Saturday, August 1, 2015

Abuse of Power

The Problem of Power

As some of you may know, the Saga of Magiskeep began when I assigned my English class a short story writing topic:  What would you do if you had a magic power? What would that power be and what would you do with it?

My students challenged me to write a story too and that idea eventually expanded into Kingdom Beyond the Rim.  

It seems like a simple enough question and certainly one to inspire all kinds of fun ideas. But like nearly everything in the world, there can be another side to it all.  Even in the world of fantasy, actions have consequences, and Magic is no exception.

Just recently on Facebook, one of my fellow authors posted the statement that Magic must have a price to pay, and asked us other authors what the price of Magic was in our fantasy worlds.

In Magiskeep, using Magic usually does not "cost" a Magician anything. Gifted with the talent to cast spells, Magicians do not lose strength, suffer pain, or lose anything when they use Magic. But, their actions do have the consequences of whatever happens because of Magic. As a result, the wiser Masters of Magiskeep have set down Rule and Vow: "Magic is the power, no other need be sought. If deeds for any other need be done then deeds had best be deeds undone."  This concept, a bit of a conundrum, sums up one of the main themes of the Saga.  Magic is power, so the moral Magician does not need to seek any other power--including power over other people just for the sake of power. If he/she feels the urge to use Magic to take over others lives, or simply gain more power, than better not to use Magic at all.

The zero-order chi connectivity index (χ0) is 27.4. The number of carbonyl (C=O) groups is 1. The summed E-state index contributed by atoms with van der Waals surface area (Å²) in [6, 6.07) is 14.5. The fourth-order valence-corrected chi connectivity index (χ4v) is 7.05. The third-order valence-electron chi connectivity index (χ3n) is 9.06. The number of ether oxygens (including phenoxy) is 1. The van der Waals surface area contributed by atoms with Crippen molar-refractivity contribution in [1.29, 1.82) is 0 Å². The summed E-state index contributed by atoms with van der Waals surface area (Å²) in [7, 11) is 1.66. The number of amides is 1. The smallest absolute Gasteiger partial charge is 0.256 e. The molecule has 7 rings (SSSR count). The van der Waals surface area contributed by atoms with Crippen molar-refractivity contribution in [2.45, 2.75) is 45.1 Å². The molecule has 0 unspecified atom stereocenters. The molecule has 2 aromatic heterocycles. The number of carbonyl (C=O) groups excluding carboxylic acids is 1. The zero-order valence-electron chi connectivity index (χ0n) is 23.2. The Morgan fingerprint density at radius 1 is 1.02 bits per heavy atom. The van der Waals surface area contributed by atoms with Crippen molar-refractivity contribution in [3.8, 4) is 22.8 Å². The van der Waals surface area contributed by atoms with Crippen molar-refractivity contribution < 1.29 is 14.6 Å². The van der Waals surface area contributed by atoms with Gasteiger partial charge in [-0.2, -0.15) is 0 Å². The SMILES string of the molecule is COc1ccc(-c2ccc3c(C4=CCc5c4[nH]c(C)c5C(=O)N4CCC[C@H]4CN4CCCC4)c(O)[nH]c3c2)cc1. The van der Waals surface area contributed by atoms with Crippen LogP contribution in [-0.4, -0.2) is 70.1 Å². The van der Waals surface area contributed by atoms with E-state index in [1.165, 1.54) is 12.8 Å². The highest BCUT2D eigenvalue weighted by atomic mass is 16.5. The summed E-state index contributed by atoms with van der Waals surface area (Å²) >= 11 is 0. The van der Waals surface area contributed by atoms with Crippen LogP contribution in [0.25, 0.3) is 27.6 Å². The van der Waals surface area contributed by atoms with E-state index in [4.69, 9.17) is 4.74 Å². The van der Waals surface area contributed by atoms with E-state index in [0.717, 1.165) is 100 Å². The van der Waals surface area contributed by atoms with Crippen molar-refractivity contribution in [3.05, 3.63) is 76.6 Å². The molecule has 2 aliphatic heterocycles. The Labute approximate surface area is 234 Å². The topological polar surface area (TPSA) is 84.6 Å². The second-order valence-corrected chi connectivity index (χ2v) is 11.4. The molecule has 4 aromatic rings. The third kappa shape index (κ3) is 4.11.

Rule and Vow are intended to control the conflict that could arise with one Magician dueling another to see who is strongest in the Magic. It also stops Magicians from trying to dominate others with Magic, forcing them into submission.

From this concept arise some of the important conflicts in the Saga.  The first example, of course, is the Master of Magiskeep himself, Sagari.  A Seven Arts Mage, blessed with more Magic skills than anyone else in his world, Sagari rules the Keep with an arrogant hand.  He resents anyone who challenges him and certainly uses his power to control others.

In essence, he can have anything he wants.

Instead of needing to seek more power, his "problem" is what to do with the power he possesses. In his case, this leads to discontent. One way he tries to satisfy himself is by conquering others--in particular women.  He is surrounded by powerful female Masters of Magic.  Nearly equal to him in their skill, his only means of dominating them is physical.  A battle of Magic would be dangerous and unsatisfying. So, he chooses to satiate his need for control by sexual assaults. Conquering a woman is one of the few things in his life that poses any kind of challenge at all to a man whose Magic can give him most anything else he may want. But a woman who does not want him becomes a tempting mark for his advances.

Sagari is not at all content with his control in Magiskeep and seeks to conquer the rest of Turan. Becuase of the abuse of power, Magic and Magicians had been driven from the rest of Turan in ancient times, in an event called "Wizardchase."  While they were not actually ever conquered, social pressure and a certain sense of morality on the part of the Sorcerers made their leaving more a matter of choice. At that time, the enchanted mountains of the Rim were erected to separate Magiskeep from the rest of the world.

But the end of Magic did not end the abuse of power in mortal Turan. That world too had its dictators in the form of petty lords and ruthless princes, who found themselves always seeking ways to control others.

In the Saga, the hero, Jamus constantly faces the battle of power's corruption. His own Magic power has an uncontrollable allure to other Magicians, particularly women.  Like many in the world of the Saga, the desire for power and control often overrrides reason and common sense. Jamus, the ultimately moral man, must thread his way through the many snares such desire sets for him.

Must power corrupt? Can a man be stronger than power's temptation?

That is the question of the Saga of Magiskeep.